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Two Important Features of the 156 Deadliest Tropical Cyclones (1851-1996) in the North Atlantic

DOI: 10.4236/acs.2019.91005, PP. 75-83

Keywords: Over-Generalization Problem, Tropical Cyclone, Intensity

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Abstract:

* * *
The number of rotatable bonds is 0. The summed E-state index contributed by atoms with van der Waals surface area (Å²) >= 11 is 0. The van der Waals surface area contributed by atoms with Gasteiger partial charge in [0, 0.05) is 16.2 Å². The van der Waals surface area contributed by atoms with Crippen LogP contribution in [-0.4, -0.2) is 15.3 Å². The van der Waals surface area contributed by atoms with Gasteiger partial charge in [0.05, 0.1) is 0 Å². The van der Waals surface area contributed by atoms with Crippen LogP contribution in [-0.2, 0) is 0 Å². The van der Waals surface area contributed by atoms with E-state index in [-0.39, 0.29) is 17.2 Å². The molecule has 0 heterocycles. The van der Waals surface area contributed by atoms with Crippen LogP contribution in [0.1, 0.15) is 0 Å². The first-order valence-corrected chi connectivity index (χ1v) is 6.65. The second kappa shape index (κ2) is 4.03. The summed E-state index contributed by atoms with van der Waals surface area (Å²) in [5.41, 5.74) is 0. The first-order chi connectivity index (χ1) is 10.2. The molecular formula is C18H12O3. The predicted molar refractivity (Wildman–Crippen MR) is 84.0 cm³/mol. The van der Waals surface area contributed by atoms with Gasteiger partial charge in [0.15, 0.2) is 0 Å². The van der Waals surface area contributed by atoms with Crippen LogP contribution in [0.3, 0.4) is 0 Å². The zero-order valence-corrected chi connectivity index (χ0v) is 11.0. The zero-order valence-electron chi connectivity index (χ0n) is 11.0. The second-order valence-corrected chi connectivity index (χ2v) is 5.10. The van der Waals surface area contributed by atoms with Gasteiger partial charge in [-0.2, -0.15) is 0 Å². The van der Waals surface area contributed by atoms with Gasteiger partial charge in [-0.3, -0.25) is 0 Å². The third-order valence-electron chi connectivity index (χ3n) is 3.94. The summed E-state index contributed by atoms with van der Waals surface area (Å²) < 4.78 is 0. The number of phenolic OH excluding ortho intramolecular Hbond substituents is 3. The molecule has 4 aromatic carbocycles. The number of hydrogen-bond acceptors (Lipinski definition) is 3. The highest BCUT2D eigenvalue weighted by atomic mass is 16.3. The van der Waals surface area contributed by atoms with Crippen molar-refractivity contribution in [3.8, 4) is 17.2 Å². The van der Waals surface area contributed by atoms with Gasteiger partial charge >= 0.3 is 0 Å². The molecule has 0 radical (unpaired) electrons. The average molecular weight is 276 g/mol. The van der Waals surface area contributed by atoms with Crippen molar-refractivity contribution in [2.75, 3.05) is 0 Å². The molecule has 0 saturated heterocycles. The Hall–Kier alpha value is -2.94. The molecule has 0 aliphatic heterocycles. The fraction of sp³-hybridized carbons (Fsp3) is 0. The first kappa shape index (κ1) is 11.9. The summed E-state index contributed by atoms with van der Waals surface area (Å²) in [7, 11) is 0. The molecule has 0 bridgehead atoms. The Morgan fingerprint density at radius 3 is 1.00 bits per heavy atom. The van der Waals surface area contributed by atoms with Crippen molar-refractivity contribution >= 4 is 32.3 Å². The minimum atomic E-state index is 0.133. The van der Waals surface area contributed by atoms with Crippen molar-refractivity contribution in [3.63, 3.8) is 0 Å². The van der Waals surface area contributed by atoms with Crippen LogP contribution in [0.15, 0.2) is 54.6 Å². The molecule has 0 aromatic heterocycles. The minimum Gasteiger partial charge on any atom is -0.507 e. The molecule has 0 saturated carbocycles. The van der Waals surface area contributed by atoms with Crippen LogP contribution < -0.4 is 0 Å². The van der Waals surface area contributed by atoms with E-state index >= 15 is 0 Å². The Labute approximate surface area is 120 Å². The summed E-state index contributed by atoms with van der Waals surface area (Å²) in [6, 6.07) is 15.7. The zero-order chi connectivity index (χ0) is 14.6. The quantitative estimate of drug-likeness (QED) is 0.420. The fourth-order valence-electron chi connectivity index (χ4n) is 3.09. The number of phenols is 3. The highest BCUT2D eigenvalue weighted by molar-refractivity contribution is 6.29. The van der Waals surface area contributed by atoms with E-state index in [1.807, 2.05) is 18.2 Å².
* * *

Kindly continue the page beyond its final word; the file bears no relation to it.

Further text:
Damages and deaths due to a tropical cyclone (TC) can easily occur at three places belong to a TC: the small ring area (SRA) of maximum sustaining wind around TC eye, the large ring area (LRA) of the rotating wind field around SRA and the skin air belt (SKAB) around LRA. However, weather forecasters only use the intensity of the SRA of a TC as the proxy to gauge the whole TC intensity, which led to many “non-major” TCs proved to be “deadly” TCs. This is called as “over-generalization problem” (OGP). Here we introduce a new way to measure the intensity of a TC. After investigating 156 deadly TCs in North Atlantic, we found an important feature: 83.3% of the top 156 deadliest TCs usually made landfalls along “five major tracks”. Furthermore, we found that the new intensity of those “deadliest” TCs kept almost unchanged with the increasing of time intervals at earlier stage from the genesis points, whereas the new intensity of those “safe” TCs increased in a line with much steeper slope. Using these two features, weather forecasters can have two more options to identify those “non-major” and “deadly” TCs by SSHS in future.

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